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Egyptian Animal Mummies

Although humans have been the main subjects for mummification, animals were also mummified. Many of the mummies found were animals that might have been pets or used as offerings to the gods. Others were sacred and used for symbolism. Such animals included cats, monkeys, hawks, and even small insects such as the praying mantis. Often times, animal mummies were overlooked when it came to deciphering the Ancient Egyptian life. This has proved to be wrong and now many scientists and Egyptologist are taking a second look at these mummies.

The Egyptians loved pets and went to great lengths to keep them forever. Many of the common pets mummified were dogs, cats and monkeys. These animals were mummified and in most cases careful effort was used to preserve them. The pets were depicted on tomb walls and are shown eating food or sitting under the chair of the deceased. Other depictions show the pet retrieving wild game shot down by their owner.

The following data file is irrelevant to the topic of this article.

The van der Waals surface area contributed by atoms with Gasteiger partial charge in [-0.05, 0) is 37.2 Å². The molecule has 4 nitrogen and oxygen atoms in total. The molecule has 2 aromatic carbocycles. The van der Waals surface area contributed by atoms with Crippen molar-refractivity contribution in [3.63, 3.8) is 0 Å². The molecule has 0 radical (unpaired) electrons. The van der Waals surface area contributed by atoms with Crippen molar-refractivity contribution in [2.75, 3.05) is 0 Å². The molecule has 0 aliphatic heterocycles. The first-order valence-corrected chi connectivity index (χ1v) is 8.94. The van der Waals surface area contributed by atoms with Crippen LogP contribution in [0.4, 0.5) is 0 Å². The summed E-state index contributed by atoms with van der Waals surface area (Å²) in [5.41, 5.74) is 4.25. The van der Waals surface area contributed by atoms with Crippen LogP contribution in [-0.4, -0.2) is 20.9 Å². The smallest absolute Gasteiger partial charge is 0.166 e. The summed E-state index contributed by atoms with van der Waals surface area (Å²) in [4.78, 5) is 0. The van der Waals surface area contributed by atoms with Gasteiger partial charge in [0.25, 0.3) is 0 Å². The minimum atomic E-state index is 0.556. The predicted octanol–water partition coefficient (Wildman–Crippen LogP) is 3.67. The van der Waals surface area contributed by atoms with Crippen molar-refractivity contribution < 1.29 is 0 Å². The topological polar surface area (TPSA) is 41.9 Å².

Being preserved as pets, animal mummies were also used as offerings to gods. Some gods, such as Horus, who is represented by a falcon was also left offerings. Often times it was difficult to breed certain animals for sacrificial offerings so many were caught. If the proper animal could not be offered to the proper good, a false mummy was sometimes used. This mummy could have been made of other animals similar to the one needed, such as common birds or even mud. It seems the concept of giving to the gods was more important and early signs of fraud might have been evident.